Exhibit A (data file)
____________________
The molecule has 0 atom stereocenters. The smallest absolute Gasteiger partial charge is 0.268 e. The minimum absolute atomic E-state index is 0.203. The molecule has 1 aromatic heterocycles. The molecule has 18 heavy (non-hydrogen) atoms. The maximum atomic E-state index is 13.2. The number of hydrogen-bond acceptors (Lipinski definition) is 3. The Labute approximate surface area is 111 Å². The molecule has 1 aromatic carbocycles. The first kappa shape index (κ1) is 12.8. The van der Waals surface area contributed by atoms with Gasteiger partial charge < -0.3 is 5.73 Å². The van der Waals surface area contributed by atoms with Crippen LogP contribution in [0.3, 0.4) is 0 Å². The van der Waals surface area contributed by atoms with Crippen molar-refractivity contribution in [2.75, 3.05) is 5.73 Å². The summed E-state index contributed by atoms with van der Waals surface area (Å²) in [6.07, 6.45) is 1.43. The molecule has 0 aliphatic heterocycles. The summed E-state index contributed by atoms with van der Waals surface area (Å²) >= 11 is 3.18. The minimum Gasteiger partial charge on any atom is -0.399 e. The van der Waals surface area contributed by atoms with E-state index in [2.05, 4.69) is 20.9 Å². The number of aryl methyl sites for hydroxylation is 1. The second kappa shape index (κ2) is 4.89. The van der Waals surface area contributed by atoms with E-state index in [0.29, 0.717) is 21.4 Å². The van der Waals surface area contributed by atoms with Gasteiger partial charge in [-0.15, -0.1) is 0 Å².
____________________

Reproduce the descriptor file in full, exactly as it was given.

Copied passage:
The molecule has 0 atom stereocenters. The smallest absolute Gasteiger partial charge is 0.268 e. The minimum absolute atomic E-state index is 0.203. The molecule has 1 aromatic heterocycles. The molecule has 18 heavy (non-hydrogen) atoms. The maximum atomic E-state index is 13.2. The number of hydrogen-bond acceptors (Lipinski definition) is 3. The Labute approximate surface area is 111 Å². The molecule has 1 aromatic carbocycles. The first kappa shape index (κ1) is 12.8. The van der Waals surface area contributed by atoms with Gasteiger partial charge < -0.3 is 5.73 Å². The van der Waals surface area contributed by atoms with Crippen LogP contribution in [0.3, 0.4) is 0 Å². The van der Waals surface area contributed by atoms with Crippen molar-refractivity contribution in [2.75, 3.05) is 5.73 Å². The summed E-state index contributed by atoms with van der Waals surface area (Å²) in [6.07, 6.45) is 1.43. The molecule has 0 aliphatic heterocycles. The summed E-state index contributed by atoms with van der Waals surface area (Å²) >= 11 is 3.18. The minimum Gasteiger partial charge on any atom is -0.399 e. The van der Waals surface area contributed by atoms with E-state index in [2.05, 4.69) is 20.9 Å². The number of aryl methyl sites for hydroxylation is 1. The second kappa shape index (κ2) is 4.89. The van der Waals surface area contributed by atoms with E-state index in [0.29, 0.717) is 21.4 Å². The van der Waals surface area contributed by atoms with Gasteiger partial charge in [-0.15, -0.1) is 0 Å².